I'm starting to create a model for modelling the occurrence of skin cancer in patients and the patients have many available variables that may correlate to getting skin cancer (that's what I'm studying).
First I'm building a very simple model just to test some of the variables:
fit1 <- glm(cancer ~ trt, family = binomial, data = dta)
where $trt$ is a categorical variable taking values $0$ and $1$ and it signifies whether the patient has taken beta carotene supplement ($1$) or not ($0$, plasebo medicine). One expects that beta carotene should lower the risk of getting cancer, since that's what the study is essentially about.
However, the model produces the model:
$$cancer = 0.165659 + 0.5587886 \cdot trt $$
(also these coefficients are after taking
So this suggests that taking beta carotene increases the likelihood to get skin cancer by 55.87%. So this is opposite of what I expect.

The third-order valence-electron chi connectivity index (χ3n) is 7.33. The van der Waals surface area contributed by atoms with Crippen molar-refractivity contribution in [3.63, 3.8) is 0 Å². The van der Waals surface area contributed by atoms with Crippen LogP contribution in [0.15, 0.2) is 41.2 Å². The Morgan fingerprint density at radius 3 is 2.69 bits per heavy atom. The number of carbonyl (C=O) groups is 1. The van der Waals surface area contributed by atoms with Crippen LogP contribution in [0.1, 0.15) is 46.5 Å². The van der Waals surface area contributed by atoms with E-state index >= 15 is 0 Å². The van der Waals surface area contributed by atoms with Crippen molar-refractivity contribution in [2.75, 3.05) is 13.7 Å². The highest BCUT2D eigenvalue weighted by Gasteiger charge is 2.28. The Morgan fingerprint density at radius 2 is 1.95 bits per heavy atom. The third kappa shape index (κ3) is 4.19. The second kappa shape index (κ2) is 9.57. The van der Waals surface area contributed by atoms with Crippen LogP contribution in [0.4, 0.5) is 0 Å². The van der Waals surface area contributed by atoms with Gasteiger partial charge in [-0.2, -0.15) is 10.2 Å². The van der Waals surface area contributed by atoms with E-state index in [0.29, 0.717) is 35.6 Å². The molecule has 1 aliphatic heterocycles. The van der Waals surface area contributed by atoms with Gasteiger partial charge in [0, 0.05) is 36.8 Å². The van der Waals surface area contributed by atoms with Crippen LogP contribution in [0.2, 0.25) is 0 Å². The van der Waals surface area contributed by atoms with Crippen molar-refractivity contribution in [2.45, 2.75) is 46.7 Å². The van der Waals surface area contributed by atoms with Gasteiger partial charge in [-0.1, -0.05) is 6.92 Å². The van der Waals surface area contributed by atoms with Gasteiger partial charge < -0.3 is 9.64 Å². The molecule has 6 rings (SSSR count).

Is this a problem with the model being too simple or what's wrong?
However, another post suggests that I may have been computing the
invlogit() of the coefficients wrongly. What I should perhaps do is calculate
$$-1.6167107 + 0.2362472 * 1$$
in logit-domain and then invlogit this sum
> invlogit(-1.380464)  0.2009345
so this says that if taking beta carotene then a patient has 20% risk of getting skin cancer. And
> invlogit(-1.6167107)  0.165659
i.e. 16% chance if not taking beta carotene.
Are these more reasonable?
As suggested in the comments, I've plotted: